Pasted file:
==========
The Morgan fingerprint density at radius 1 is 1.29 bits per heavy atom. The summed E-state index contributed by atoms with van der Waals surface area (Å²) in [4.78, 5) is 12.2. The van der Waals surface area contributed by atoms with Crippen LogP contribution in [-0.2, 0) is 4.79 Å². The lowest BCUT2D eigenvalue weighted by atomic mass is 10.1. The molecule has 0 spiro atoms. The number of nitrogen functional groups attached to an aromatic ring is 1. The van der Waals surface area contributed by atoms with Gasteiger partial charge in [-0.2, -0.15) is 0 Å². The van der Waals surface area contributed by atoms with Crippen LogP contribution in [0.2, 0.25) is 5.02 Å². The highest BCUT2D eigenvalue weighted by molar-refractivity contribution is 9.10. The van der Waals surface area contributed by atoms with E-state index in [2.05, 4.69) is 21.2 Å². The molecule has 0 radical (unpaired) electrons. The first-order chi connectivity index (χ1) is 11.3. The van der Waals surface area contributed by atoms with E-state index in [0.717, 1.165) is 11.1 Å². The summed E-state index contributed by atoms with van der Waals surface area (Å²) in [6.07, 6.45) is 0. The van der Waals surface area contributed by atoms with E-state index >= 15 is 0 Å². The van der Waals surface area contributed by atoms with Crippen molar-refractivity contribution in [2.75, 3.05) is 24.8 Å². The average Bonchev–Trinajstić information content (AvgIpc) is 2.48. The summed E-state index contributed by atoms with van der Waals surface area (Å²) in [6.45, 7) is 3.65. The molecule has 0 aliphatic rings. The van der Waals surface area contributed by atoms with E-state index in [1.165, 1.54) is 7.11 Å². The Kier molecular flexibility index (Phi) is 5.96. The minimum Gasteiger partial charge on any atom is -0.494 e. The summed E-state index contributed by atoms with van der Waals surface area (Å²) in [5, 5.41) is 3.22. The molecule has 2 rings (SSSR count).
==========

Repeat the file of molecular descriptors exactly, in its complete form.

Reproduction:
The Morgan fingerprint density at radius 1 is 1.29 bits per heavy atom. The summed E-state index contributed by atoms with van der Waals surface area (Å²) in [4.78, 5) is 12.2. The van der Waals surface area contributed by atoms with Crippen LogP contribution in [-0.2, 0) is 4.79 Å². The lowest BCUT2D eigenvalue weighted by atomic mass is 10.1. The molecule has 0 spiro atoms. The number of nitrogen functional groups attached to an aromatic ring is 1. The van der Waals surface area contributed by atoms with Gasteiger partial charge in [-0.2, -0.15) is 0 Å². The van der Waals surface area contributed by atoms with Crippen LogP contribution in [0.2, 0.25) is 5.02 Å². The highest BCUT2D eigenvalue weighted by molar-refractivity contribution is 9.10. The van der Waals surface area contributed by atoms with E-state index in [2.05, 4.69) is 21.2 Å². The molecule has 0 radical (unpaired) electrons. The first-order chi connectivity index (χ1) is 11.3. The van der Waals surface area contributed by atoms with E-state index in [0.717, 1.165) is 11.1 Å². The summed E-state index contributed by atoms with van der Waals surface area (Å²) in [6.07, 6.45) is 0. The van der Waals surface area contributed by atoms with E-state index >= 15 is 0 Å². The van der Waals surface area contributed by atoms with Crippen molar-refractivity contribution in [2.75, 3.05) is 24.8 Å². The average Bonchev–Trinajstić information content (AvgIpc) is 2.48. The summed E-state index contributed by atoms with van der Waals surface area (Å²) in [6.45, 7) is 3.65. The molecule has 0 aliphatic rings. The van der Waals surface area contributed by atoms with E-state index in [1.165, 1.54) is 7.11 Å². The Kier molecular flexibility index (Phi) is 5.96. The minimum Gasteiger partial charge on any atom is -0.494 e. The summed E-state index contributed by atoms with van der Waals surface area (Å²) in [5, 5.41) is 3.22. The molecule has 2 rings (SSSR count).